The Responsibility to Protect (R2P): Where are We Today? Any Caveats? In Kofi Annan’s famous doubtful claim ‘if humanitarian intervention is, indeed, an unacceptable assault on sovereignty, how should we respond to a Rwanda, to a Srebrenica – to gross and systematic violations of human rights that offend every precept of our common humanity?’ (Annan, 2000:34)3, a number of problematic points might have been consciously underlined and others potentially overlooked. No doubt probably highlights better the agony of more than half a million people which have recently fled Myanmar.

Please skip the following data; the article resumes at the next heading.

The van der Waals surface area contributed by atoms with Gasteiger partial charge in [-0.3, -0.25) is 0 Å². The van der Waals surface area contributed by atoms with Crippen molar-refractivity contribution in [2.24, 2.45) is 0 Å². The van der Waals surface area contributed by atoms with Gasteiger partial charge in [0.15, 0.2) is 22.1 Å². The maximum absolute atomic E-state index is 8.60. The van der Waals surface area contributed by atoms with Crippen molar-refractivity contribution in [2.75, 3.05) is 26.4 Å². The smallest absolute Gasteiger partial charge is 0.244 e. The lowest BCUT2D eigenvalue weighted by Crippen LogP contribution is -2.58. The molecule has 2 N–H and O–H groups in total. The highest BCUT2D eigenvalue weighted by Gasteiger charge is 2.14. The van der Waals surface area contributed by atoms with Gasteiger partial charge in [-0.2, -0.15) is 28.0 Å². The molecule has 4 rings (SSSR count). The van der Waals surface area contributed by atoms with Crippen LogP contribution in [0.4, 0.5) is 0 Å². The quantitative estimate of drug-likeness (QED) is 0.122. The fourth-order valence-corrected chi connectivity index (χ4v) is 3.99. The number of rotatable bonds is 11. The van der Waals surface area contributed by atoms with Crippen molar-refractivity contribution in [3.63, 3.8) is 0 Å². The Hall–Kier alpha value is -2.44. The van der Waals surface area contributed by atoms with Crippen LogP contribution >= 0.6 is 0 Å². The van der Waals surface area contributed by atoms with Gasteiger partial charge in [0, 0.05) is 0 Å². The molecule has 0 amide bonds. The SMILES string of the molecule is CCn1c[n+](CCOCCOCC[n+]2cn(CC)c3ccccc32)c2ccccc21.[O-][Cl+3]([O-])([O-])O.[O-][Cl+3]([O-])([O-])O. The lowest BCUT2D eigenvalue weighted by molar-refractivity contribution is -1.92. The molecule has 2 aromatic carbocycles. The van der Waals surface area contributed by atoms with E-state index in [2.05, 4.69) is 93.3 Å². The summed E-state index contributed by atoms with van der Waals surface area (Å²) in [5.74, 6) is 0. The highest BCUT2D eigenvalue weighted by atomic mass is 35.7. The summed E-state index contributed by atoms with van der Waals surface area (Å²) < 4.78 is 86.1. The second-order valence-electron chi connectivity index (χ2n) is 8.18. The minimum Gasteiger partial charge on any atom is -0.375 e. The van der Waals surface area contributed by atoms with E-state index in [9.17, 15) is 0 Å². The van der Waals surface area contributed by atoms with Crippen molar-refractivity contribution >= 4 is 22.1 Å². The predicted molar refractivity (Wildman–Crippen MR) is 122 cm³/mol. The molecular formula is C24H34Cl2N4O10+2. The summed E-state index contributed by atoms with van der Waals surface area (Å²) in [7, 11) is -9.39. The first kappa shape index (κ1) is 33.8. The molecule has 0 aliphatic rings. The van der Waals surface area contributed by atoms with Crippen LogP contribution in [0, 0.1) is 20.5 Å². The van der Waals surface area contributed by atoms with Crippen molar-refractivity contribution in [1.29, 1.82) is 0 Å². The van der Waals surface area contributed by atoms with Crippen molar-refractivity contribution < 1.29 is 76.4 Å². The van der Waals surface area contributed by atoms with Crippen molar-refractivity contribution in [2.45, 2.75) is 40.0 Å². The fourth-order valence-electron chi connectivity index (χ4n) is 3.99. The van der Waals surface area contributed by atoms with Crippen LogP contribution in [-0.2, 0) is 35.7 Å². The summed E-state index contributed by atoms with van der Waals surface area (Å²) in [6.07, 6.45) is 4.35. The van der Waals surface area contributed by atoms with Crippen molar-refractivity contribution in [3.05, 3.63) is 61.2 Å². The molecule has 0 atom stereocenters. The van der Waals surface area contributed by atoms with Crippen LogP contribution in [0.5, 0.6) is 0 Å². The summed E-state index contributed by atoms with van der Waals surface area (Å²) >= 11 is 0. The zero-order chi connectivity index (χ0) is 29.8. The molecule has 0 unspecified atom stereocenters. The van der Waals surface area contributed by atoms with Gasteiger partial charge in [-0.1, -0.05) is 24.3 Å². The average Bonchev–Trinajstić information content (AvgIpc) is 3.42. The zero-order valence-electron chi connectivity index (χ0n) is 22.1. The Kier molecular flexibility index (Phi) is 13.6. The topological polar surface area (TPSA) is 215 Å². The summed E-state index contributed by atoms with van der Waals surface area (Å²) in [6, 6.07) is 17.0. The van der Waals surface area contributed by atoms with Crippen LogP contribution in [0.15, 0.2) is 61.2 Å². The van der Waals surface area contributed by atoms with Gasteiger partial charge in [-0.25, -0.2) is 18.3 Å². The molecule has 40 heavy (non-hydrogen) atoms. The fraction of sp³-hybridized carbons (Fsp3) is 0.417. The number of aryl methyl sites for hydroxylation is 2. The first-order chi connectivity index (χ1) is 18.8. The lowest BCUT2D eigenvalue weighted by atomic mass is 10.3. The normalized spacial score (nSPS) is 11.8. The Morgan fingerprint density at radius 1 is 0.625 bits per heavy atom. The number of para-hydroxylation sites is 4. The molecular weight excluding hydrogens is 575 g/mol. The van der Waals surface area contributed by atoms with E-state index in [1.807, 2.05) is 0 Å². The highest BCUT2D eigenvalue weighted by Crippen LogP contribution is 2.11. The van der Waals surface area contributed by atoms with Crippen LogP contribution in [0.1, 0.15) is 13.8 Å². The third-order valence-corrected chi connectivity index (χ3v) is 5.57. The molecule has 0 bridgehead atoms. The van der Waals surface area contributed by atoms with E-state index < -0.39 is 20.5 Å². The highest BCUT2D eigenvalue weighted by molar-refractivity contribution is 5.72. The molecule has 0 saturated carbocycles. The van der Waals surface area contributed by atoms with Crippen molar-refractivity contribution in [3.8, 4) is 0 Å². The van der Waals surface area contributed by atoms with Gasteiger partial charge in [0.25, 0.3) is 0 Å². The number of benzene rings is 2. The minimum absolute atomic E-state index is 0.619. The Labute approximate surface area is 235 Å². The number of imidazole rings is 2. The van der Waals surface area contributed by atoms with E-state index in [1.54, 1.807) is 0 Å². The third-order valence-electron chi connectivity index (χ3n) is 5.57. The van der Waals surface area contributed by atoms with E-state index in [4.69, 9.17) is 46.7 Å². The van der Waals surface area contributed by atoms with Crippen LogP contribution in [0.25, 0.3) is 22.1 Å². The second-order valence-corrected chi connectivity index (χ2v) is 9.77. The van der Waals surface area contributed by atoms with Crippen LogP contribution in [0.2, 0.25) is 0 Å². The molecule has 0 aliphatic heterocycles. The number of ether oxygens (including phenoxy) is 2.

The Rohingya Crisis: What Went Wrong? For all the ongoing debate on the origin of the Rohingya, on their historical co-existence with the Rakhine Buddhists, who are not to be confused with the Buddhist majority in Myanmar, namely the Bamar, one thing seems certain: the situation dramatically changed for the worse from the Second World War on. After a period in which citizenship was automatically assigned under the 1948 U Nu government’s Union Citizenship Act which had no reference to ethnicity (Zarni & Cowley, 2014:18), all of a sudden the Rohingya have seen it denied, both politically and legally, since the military seized power in 1962. Ne Win’s Operation Nagamin (“Dragon King”) in 1978 and the 1982 Citizenship Act, which discriminates on the basis of ethnicity (Zawacki, 2013:18)15, are the most telling examples of this wave of oppression. There has been a number of episodes of violence ever since: 1992, 2001, 2009, 2012 (Ibid. 20), to which the present-day crisis, probably the most ferocious one, must be added. The latter culminated on 25 August 2017, when the Arakan Rohingya Salvation Army (ARSA), formerly Harakah al-Yaqin (“Faith Movement” (Saikia, 2017)16, HaY), attacked police posts on the border with Bangladesh (ICG, 2017).17 Simultaneously, Kofi Annan’s Advisory Commission on Rakhine State (ACRS, 2017)18, appointed a year before by Aung San Suu Kyi in order to explore the reignited violence in northern Rakhine State (NRS), was submitting its final report.